The second item of learning in the first week that despite years of teaching experience I still feel I need to learn so much more about is feedback. Over the years, I have intensified the efforts and time to explore, experiment and constantly evolve my own feedback practice. Within an online environment, however, there are so many more questions that I have as to how I can best redirect focus, guide growth and inspire further learning without the aids of impromptu in-person interactions. A point that was made and stuck was the mentioning of receiving feedback as a skill that we will need help students develop over time similarly to the feedback-giving competency student need to develop as agents of their own learning within an academic setting.
The week ran by fast … travelling while participating in an online course was something new to me. I’ve facilitated courses in the past while being on the move, the difference then was that I had planned bigger chunks of my days for my work to ensure I would do my work professionally.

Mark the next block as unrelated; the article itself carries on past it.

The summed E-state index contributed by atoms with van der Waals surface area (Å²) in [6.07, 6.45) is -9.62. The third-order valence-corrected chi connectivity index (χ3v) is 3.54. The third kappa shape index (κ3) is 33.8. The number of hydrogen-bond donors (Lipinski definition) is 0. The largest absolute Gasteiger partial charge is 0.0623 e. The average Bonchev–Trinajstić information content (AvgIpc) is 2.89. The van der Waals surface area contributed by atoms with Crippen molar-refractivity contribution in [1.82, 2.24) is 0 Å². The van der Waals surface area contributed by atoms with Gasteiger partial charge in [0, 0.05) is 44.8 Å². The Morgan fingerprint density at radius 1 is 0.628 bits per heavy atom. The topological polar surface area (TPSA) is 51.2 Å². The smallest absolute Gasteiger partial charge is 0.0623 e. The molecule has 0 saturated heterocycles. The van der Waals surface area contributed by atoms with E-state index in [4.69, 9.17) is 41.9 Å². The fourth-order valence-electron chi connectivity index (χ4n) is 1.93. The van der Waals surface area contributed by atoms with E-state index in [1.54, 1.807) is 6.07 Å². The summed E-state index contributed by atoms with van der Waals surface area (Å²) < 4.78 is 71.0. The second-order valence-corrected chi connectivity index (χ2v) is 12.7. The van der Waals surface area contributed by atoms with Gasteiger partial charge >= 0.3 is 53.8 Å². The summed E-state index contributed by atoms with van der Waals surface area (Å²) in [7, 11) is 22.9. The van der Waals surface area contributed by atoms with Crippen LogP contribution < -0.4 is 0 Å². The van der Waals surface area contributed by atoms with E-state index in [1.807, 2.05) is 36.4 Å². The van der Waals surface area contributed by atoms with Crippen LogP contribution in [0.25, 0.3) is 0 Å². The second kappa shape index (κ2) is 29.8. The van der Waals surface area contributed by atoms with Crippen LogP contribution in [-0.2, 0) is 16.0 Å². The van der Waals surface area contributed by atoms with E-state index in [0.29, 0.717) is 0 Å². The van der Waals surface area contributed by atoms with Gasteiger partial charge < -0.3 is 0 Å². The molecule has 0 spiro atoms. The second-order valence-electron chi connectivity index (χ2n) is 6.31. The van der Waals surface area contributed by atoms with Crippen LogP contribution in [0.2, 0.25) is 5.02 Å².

The nugget I’ve been chewing on was similar to Gina’s who was spending time reflecting on the tone she sets in the communication with her FDO participants/ and or other online students. As someone who’s grown up in Germany and then lived in countries with high and very pronounced hierarchies, I’ve been conditioned to using a (more) formal tone, especially in the beginning of a course. While I get to know my participants better, I notice that my tone and use of language change in accordance with how my relationships with my students develop.
Speaking of relationships with students, I agree with Sandra Mitchell-Holder (2016) who emphasizes the importance of communication as an effective means to enhance the student learning experience in online environment: